Show simple item record

dc.contributor.advisorErstad, Brianen
dc.contributor.authorHennings, Steven
dc.date.accessioned2017-06-05T18:09:57Z
dc.date.available2017-06-05T18:09:57Z
dc.date.issued2009
dc.identifier.urihttp://hdl.handle.net/10150/623911
dc.descriptionClass of 2009 Abstracten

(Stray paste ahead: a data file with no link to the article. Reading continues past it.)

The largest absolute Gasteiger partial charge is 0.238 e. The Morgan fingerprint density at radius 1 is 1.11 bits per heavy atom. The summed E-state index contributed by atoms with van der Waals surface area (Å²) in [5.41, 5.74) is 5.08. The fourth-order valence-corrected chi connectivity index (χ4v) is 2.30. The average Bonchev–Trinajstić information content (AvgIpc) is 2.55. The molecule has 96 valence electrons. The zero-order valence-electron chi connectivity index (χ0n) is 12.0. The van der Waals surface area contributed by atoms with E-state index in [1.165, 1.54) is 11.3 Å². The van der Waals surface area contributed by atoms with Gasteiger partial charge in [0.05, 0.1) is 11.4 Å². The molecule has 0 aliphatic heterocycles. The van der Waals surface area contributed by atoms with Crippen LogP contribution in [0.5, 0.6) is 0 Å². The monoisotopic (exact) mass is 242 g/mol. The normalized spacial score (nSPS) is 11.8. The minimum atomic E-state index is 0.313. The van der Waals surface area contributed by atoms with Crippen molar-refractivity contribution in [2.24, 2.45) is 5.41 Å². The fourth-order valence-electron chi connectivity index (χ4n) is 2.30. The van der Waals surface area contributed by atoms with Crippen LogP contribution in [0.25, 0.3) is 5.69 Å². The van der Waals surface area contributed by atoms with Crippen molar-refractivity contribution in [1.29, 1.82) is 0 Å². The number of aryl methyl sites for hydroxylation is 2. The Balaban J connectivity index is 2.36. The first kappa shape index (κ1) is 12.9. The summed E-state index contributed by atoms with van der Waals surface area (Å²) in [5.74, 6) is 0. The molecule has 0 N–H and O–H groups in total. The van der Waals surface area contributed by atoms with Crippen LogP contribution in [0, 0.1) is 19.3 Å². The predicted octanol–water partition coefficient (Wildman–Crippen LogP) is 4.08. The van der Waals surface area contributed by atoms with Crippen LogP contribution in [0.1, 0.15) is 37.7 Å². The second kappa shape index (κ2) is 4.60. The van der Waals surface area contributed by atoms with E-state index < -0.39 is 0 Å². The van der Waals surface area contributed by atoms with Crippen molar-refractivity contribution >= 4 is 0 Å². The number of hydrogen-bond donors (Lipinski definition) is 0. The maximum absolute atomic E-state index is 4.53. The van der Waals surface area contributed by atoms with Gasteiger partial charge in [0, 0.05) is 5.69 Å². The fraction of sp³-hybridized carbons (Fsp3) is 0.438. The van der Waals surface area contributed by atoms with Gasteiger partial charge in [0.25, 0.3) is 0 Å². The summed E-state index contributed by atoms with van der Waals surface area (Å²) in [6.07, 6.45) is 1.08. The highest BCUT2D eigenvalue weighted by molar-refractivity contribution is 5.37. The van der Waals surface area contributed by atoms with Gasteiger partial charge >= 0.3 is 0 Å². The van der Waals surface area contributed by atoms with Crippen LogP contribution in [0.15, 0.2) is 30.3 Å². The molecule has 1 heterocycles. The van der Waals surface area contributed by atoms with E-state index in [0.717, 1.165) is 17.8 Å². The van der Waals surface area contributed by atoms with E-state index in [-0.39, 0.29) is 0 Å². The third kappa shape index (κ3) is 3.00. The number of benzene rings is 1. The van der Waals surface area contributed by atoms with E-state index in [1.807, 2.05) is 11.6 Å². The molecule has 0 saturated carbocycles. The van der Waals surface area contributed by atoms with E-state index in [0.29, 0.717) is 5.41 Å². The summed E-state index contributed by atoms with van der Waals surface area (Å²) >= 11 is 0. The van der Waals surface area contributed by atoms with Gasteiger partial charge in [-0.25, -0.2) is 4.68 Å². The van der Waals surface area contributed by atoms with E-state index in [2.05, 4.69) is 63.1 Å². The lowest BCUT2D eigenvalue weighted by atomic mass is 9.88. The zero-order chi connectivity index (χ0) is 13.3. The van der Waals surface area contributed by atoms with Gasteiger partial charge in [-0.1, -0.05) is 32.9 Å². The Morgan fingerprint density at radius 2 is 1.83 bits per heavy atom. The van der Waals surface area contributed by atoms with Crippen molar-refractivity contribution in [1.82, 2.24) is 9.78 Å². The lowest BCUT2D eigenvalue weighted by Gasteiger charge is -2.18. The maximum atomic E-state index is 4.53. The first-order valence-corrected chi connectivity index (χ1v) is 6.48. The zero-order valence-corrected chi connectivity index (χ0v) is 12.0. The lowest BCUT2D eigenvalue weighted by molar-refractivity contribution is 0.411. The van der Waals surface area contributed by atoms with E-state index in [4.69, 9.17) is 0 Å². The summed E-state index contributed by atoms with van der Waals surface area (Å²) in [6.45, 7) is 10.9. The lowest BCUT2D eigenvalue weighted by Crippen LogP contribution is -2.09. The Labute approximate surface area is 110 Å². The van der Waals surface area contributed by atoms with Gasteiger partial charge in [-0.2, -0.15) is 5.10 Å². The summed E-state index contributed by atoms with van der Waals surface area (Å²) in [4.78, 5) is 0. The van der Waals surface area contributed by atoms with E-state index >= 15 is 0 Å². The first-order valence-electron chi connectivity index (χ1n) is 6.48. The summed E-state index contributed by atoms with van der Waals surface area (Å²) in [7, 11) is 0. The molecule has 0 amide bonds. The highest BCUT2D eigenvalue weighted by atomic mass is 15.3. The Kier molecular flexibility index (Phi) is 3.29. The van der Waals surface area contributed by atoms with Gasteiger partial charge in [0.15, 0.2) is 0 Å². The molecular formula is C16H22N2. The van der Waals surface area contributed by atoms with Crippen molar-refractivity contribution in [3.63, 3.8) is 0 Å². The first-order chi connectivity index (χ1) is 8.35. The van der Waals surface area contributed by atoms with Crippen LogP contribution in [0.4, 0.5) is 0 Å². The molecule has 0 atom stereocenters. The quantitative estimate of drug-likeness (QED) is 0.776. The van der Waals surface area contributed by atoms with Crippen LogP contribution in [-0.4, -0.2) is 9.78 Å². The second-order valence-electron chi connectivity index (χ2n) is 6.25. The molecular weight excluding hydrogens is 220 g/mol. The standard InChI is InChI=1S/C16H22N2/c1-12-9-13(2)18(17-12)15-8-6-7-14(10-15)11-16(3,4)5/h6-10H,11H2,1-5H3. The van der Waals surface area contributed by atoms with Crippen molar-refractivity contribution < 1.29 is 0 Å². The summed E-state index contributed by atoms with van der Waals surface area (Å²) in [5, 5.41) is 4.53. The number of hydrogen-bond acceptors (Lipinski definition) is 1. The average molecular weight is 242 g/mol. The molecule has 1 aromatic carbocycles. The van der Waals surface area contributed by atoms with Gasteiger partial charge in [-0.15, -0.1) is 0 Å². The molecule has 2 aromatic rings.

dc.description.abstractOBJECTIVES: To compare possible differences in the proportion of serious potential ADEs associated with high-risk medications that were avoided by the use of AID technology in adult and pediatric ICU patients and to investigate the proportion of serious ADEs associated with high-risk medications as identified by root cause analyses (RCA) that occurred before and after AID implementation. METHODS: Study Site: This retrospective study was conducted at a tertiary care, academic medical center in Tucson Arizona. Design: This was a two-part retrospective study involving data obtained from an AID database and root-cause analyses. Information on high-risk medications obtained from the AID database was used to compare the proportion of serious ADEs avoided by the use of AID technology in adult and pediatric patients. Information on high-risk medications (administered by continuous infusion) obtained from root-cause analyses was used to compare the proportion of serious ADEs that occurred during the 5-year period before and the 5-year period after AID implementation. RESULTS: A total of 261 infusions (225 in the adult and 36 in the pediatric) generated an alert where the final outcome resulted in a reprogramming event when the limit was exceeded by 2.5 times or greater. The pediatric population was 1.68 time (95% CI=1.18 to 2.38) more likely to require a reprogramming event than the adult acute care population for all high-risk medications combined. Significantly more reprogramming events occurred in the pediatric patients with potassium (RR=2.77, 95 CI=1.15 to 6.68) and insulin (RR=2.73, 95% CI=1.15 to 6.45) infusions. Overrides accounted for 80% of the total reprogramming and override events when the maximum limit was exceeded by 10 times or more. There were significantly more overrides in the pediatric compared to the adult population for the high-risk medications (RR=1.82, 95% CI=1.32 to 2.53), however, there were significantly fewer overrides in the pediatric versus adult patients on fentanyl (RR=0.34, 95% CI=0.17 to 0.70). CONCLUSIONS: We found that medication errors involving high-risk medications with the potential to cause ADEs can occur frequently during the administration phase of drug delivery. While smart AIDs cannot intercept all errors, it did show that it was able to intercept certain errors, especially key=pad entry errors. We also determined that when an alert was generated involving our high-risk medications, clinicians were more apt to reprogram the AID when the alert occurred in our pediatric population. While smart pumps have shown great improvement and allow for safer drug delivery, more research is needed in this area before the ability of these smart AIDs to improve drug administration safety can be shown.